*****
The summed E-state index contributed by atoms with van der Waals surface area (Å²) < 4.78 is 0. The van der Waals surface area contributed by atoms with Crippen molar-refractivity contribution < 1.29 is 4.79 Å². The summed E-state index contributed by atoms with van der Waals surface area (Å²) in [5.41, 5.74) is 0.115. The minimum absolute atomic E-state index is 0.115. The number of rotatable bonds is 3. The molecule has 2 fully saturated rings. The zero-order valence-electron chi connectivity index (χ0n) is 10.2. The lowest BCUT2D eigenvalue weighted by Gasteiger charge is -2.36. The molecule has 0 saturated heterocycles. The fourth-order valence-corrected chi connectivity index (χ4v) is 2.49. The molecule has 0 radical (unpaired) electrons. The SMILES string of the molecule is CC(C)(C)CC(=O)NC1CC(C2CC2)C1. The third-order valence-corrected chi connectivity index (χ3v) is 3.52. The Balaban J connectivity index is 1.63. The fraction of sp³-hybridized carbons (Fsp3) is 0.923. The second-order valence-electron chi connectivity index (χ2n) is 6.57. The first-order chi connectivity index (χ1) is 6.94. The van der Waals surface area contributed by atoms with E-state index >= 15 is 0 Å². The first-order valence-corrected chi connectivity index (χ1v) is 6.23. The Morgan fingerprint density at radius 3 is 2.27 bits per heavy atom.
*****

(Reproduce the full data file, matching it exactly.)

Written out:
The summed E-state index contributed by atoms with van der Waals surface area (Å²) < 4.78 is 0. The van der Waals surface area contributed by atoms with Crippen molar-refractivity contribution < 1.29 is 4.79 Å². The summed E-state index contributed by atoms with van der Waals surface area (Å²) in [5.41, 5.74) is 0.115. The minimum absolute atomic E-state index is 0.115. The number of rotatable bonds is 3. The molecule has 2 fully saturated rings. The zero-order valence-electron chi connectivity index (χ0n) is 10.2. The lowest BCUT2D eigenvalue weighted by Gasteiger charge is -2.36. The molecule has 0 saturated heterocycles. The fourth-order valence-corrected chi connectivity index (χ4v) is 2.49. The molecule has 0 radical (unpaired) electrons. The SMILES string of the molecule is CC(C)(C)CC(=O)NC1CC(C2CC2)C1. The third-order valence-corrected chi connectivity index (χ3v) is 3.52. The Balaban J connectivity index is 1.63. The fraction of sp³-hybridized carbons (Fsp3) is 0.923. The second-order valence-electron chi connectivity index (χ2n) is 6.57. The first-order chi connectivity index (χ1) is 6.94. The van der Waals surface area contributed by atoms with E-state index >= 15 is 0 Å². The first-order valence-corrected chi connectivity index (χ1v) is 6.23. The Morgan fingerprint density at radius 3 is 2.27 bits per heavy atom.